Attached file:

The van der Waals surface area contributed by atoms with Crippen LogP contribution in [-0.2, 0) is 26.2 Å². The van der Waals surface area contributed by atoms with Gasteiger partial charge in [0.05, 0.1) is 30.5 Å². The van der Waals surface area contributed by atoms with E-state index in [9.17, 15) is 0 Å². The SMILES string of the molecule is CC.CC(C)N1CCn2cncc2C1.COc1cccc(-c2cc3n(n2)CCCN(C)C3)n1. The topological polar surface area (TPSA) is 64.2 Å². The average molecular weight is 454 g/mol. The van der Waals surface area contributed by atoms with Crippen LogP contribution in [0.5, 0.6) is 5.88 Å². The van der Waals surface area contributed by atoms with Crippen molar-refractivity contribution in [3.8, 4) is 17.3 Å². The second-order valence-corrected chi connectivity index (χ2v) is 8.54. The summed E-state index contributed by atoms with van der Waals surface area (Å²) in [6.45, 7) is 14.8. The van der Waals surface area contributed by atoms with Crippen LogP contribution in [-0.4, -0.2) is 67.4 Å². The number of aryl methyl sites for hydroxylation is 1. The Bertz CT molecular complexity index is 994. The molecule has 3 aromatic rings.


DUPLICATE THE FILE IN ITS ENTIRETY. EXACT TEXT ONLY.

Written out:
The van der Waals surface area contributed by atoms with Crippen LogP contribution in [-0.2, 0) is 26.2 Å². The van der Waals surface area contributed by atoms with Gasteiger partial charge in [0.05, 0.1) is 30.5 Å². The van der Waals surface area contributed by atoms with E-state index in [9.17, 15) is 0 Å². The SMILES string of the molecule is CC.CC(C)N1CCn2cncc2C1.COc1cccc(-c2cc3n(n2)CCCN(C)C3)n1. The topological polar surface area (TPSA) is 64.2 Å². The average molecular weight is 454 g/mol. The van der Waals surface area contributed by atoms with Crippen LogP contribution in [0.5, 0.6) is 5.88 Å². The van der Waals surface area contributed by atoms with Crippen molar-refractivity contribution in [3.8, 4) is 17.3 Å². The second-order valence-corrected chi connectivity index (χ2v) is 8.54. The summed E-state index contributed by atoms with van der Waals surface area (Å²) in [6.45, 7) is 14.8. The van der Waals surface area contributed by atoms with Crippen LogP contribution in [-0.4, -0.2) is 67.4 Å². The number of aryl methyl sites for hydroxylation is 1. The Bertz CT molecular complexity index is 994. The molecule has 3 aromatic rings.